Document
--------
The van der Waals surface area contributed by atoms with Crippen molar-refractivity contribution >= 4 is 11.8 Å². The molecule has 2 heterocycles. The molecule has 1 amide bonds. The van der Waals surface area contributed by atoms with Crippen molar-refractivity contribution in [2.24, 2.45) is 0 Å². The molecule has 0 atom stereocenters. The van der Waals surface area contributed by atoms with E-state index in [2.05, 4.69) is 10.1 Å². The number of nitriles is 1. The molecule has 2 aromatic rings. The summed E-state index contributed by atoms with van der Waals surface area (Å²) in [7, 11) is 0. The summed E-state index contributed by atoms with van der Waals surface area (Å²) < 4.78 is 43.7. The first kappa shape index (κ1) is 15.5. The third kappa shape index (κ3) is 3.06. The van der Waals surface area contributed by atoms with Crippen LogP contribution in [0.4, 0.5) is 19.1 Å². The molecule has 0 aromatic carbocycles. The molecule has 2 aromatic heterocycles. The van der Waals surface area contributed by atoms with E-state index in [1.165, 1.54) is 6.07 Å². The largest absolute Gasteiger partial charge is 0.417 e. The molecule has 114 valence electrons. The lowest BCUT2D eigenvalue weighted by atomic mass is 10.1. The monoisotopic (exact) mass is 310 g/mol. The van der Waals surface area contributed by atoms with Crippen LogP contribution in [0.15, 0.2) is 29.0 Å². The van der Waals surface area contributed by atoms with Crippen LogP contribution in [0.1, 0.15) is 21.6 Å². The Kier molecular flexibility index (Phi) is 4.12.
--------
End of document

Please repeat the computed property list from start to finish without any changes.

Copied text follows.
The van der Waals surface area contributed by atoms with Crippen molar-refractivity contribution >= 4 is 11.8 Å². The molecule has 2 heterocycles. The molecule has 1 amide bonds. The van der Waals surface area contributed by atoms with Crippen molar-refractivity contribution in [2.24, 2.45) is 0 Å². The molecule has 0 atom stereocenters. The van der Waals surface area contributed by atoms with E-state index in [2.05, 4.69) is 10.1 Å². The number of nitriles is 1. The molecule has 2 aromatic rings. The summed E-state index contributed by atoms with van der Waals surface area (Å²) in [7, 11) is 0. The summed E-state index contributed by atoms with van der Waals surface area (Å²) < 4.78 is 43.7. The first kappa shape index (κ1) is 15.5. The third kappa shape index (κ3) is 3.06. The van der Waals surface area contributed by atoms with Crippen LogP contribution in [0.4, 0.5) is 19.1 Å². The molecule has 0 aromatic carbocycles. The molecule has 2 aromatic heterocycles. The van der Waals surface area contributed by atoms with E-state index in [1.165, 1.54) is 6.07 Å². The largest absolute Gasteiger partial charge is 0.417 e. The molecule has 114 valence electrons. The lowest BCUT2D eigenvalue weighted by atomic mass is 10.1. The monoisotopic (exact) mass is 310 g/mol. The van der Waals surface area contributed by atoms with Crippen LogP contribution in [0.15, 0.2) is 29.0 Å². The van der Waals surface area contributed by atoms with Crippen LogP contribution in [0.1, 0.15) is 21.6 Å². The Kier molecular flexibility index (Phi) is 4.12.